James Webb Space Telescope, An Orbiting Observatory for the next Decade

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This image of the Westerlund 2 cluster includes both visible- and infrared-light observations from Hubble, and was released in 2015 as part of the Hubble Space Telescope’s 25th anniversary. The highlighted area, featuring the cluster of stars, was created from visible-light and near-infrared exposures. The black-and-white zoomed portion shows a new image of the star cluster in only one infrared wavelength. This image was taken as part of astronomer Elena Sabbi’s preparatory science project, one of many such observations astronomers will use to identify potential targets for NASA’s James Webb Space Telescope.

The James Webb Space Telescope launches on Christmas Day, 2021 aboard an Ariane 5 rocket from ESA’s Spaceport in French Guiana.

The successful launch of the James Webb Space Telescope (JWST) has placed the orbiting observatory on the path to become the premier space platform for the next decade and beyond!

On Christmas Day, 2021 the world witnessed the launch of JWST, by all accounts a brilliant launch in its precision and timing! That launch put this next generation orbiting observatory on the path to becoming the premier orbiting platform well into the next decade and, perhaps, beyond.

If all goes according to plan within the next 21 days, JWST will be in a ‘Halo’ orbit around the L2 point 1.5 million km distant in a direction opposite that of the sun, one of 5 points where all gravitational interactions between the sun, the earth and the moon are in balance.

The deployment of JWST has presented an extraordinary teaching opportunity in basic physics but before we discuss any of that, let’s take a look at what has occurred thus far and where it is now.

Necessary First Steps

Before the telescope can be inserted into its Halo orbit around the L2 or LaGrange 2 point, an extraordinarily transformation has to occur. Because of the telescope’s size and the limited space available of any launch vehicle (the payload bay of the Ariane 5 launch vehicle is the largest), JWST was launched in its stowed or folded state. Thus, a complex choreography has to occur, a choreography transforming it from its folded state to a 6.5 meter precision Infrared/Optical Observatory. This Choreography is presented here with a timeline here and full video here. Images of the launch can be found here.

Because JWST is primarily an infrared observatory, its operating environment has to be very cold. In fact, a 4 degree Kelvin (4 degrees above absolute zero) internal temperature has to be maintained in one of the primary IR cameras. The telescope’s gold-plated mirrors, optical assembly and all science and imaging equipment can never be exposed to direct sunlight. Doing so could permanently impair the equipment and prevent JWST from fulfilling its primary mission. To maintain the telescope’s cold operating environment, a complex sun-shield has been designed to prevent any warming by the sun.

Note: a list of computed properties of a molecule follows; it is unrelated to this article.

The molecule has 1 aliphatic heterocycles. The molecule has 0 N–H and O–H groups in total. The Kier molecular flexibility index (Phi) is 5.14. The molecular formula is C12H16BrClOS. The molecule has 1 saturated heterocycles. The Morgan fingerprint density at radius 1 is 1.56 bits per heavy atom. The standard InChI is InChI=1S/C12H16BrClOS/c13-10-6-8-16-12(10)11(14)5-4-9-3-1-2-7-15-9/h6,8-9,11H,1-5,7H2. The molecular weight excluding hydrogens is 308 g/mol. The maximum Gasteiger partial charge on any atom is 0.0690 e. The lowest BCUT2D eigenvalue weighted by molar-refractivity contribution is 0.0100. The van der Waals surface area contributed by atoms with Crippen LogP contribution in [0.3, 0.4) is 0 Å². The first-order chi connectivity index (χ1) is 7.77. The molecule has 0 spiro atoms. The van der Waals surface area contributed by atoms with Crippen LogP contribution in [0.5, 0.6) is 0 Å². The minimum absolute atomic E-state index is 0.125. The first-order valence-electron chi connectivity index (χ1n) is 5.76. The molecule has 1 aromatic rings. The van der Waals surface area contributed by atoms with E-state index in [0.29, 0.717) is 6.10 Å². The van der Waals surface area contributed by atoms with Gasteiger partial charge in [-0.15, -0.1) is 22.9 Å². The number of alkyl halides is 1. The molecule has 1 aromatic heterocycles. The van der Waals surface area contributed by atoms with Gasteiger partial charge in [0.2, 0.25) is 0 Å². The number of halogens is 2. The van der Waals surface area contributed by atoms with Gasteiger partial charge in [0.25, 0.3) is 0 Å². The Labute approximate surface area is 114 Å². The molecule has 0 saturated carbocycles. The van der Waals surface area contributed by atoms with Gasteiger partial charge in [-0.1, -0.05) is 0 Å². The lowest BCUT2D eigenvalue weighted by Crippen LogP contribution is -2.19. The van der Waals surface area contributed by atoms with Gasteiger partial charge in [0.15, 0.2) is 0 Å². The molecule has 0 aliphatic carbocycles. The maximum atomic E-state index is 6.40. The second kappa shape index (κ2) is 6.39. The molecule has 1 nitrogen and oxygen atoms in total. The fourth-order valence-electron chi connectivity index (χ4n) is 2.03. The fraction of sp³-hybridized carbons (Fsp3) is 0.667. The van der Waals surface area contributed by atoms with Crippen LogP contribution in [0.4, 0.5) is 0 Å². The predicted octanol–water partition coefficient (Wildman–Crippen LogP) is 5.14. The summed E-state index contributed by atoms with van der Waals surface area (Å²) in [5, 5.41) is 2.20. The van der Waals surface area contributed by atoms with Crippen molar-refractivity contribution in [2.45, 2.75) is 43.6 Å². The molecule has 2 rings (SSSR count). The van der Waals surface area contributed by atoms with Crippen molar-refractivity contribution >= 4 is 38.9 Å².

Where is JWST now?

As of the publication date of this article, JWST is 693,000 km from earth, traveling at 738 meters/second (0.738 km/sec). Following a brilliant launch aboard an Ariane 5 rocket, the telescope was accelerated to 9.7 km/sec or 1.5 km/sec below earth’s escape velocity of 11.2 km/sec by the the Ariane 5 second stage booster. Full details regarding JWST’s position and status are presented here with a timeline here and full video here. News and status reports can be found here.

JWST Timeline position and state of deployment as of 8:00 AM, EST, 31 December 2021

Deployment of JWST as a Physics Teaching Lab

The publicity of the mission has engendered widespread public interest in some of the basic physics of the mission and its deployment. Discussions on gravity, acceleration, velocity, energy, power and thermodynamics are some areas of interest. We often get questions regarding anyone one of these subject areas. The answer to two questions we received follows and pertains to the kinematics (the study of motion) of JWST’s deployment and how long it will take to reach the L2 point.

Question: I was wondering how JWST slows down from its launch speed

The quick answer to your question, K***: the acceleration of Earth’s gravity: -9.81 meters/sec2 (note the ‘-‘ as part of the acceleration – this is the value at sea level and it decreases with altitude). Force (+/-) always precedes an acceleration and this acceleration results from the force of Earth’s gravity (resulting from its mass of 5.98×1024 kg and radius of 6400 km). Classic Newtonian gravity is formulated as: F = GMm/r2 and describes the mutually attractive force that exists between two masses (M and m) where G is the Universal Gravitational Constant, not to be confused with g, the acceleration of earth’s gravity of -9.81 m/sec2 and r, the distance separating the two masses. Gravity is always radially directed *towards* the center of mass, hence the negative sign and is why JWST is slowing down as it continues its journey towards L2.

You may often hear NASA commenting on a launch as “the vehicle is climbing out of the gravity well”, a metaphor of sorts used to describe what’s happening – in actuality it really is a well when one considers gravity as a warp (dependent on mass) in the space-time fabric.

Because of Webb’s unique requirements to be forever shielded from the sun, the launch parameters specifically called for a slight under-thrust, below Earth’s escape velocity of 11.2 km/sec. If you watched the launch, ESA provided the launch details and the final velocity of Webb at SEco (second engine cut off) was ~ 9.7 km/sec, 1.5 km/sec *below* what would be required to completely escape earth’s gravitational pull.

Why did they do this?